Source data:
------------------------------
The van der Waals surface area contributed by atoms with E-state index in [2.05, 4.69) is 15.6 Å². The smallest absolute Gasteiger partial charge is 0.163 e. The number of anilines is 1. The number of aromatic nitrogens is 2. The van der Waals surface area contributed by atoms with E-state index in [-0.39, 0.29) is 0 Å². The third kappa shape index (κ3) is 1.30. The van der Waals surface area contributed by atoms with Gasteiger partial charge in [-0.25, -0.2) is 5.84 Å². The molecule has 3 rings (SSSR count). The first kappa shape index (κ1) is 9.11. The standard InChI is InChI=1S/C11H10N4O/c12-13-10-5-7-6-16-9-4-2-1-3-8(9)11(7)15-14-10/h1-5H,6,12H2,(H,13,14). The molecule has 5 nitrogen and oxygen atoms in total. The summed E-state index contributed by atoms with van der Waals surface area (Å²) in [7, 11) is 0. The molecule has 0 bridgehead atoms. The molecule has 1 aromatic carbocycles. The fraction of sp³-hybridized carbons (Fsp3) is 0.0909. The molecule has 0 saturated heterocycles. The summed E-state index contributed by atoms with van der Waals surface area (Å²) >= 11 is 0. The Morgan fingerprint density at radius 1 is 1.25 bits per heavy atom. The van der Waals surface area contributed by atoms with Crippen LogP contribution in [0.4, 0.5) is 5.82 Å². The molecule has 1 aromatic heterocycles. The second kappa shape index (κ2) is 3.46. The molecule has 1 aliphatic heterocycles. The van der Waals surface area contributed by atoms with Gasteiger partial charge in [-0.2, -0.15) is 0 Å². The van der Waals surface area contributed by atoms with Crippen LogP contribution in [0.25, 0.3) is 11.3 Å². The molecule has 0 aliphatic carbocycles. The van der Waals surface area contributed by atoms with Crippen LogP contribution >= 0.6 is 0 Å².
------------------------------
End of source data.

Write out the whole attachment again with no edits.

The van der Waals surface area contributed by atoms with E-state index in [2.05, 4.69) is 15.6 Å². The smallest absolute Gasteiger partial charge is 0.163 e. The number of anilines is 1. The number of aromatic nitrogens is 2. The van der Waals surface area contributed by atoms with E-state index in [-0.39, 0.29) is 0 Å². The third kappa shape index (κ3) is 1.30. The van der Waals surface area contributed by atoms with Gasteiger partial charge in [-0.25, -0.2) is 5.84 Å². The molecule has 3 rings (SSSR count). The first kappa shape index (κ1) is 9.11. The standard InChI is InChI=1S/C11H10N4O/c12-13-10-5-7-6-16-9-4-2-1-3-8(9)11(7)15-14-10/h1-5H,6,12H2,(H,13,14). The molecule has 5 nitrogen and oxygen atoms in total. The summed E-state index contributed by atoms with van der Waals surface area (Å²) in [7, 11) is 0. The molecule has 0 bridgehead atoms. The molecule has 1 aromatic carbocycles. The fraction of sp³-hybridized carbons (Fsp3) is 0.0909. The molecule has 0 saturated heterocycles. The summed E-state index contributed by atoms with van der Waals surface area (Å²) >= 11 is 0. The Morgan fingerprint density at radius 1 is 1.25 bits per heavy atom. The van der Waals surface area contributed by atoms with Crippen LogP contribution in [0.4, 0.5) is 5.82 Å². The molecule has 1 aromatic heterocycles. The second kappa shape index (κ2) is 3.46. The molecule has 1 aliphatic heterocycles. The van der Waals surface area contributed by atoms with Gasteiger partial charge in [-0.2, -0.15) is 0 Å². The van der Waals surface area contributed by atoms with Crippen LogP contribution in [0.25, 0.3) is 11.3 Å². The molecule has 0 aliphatic carbocycles. The van der Waals surface area contributed by atoms with Crippen LogP contribution >= 0.6 is 0 Å².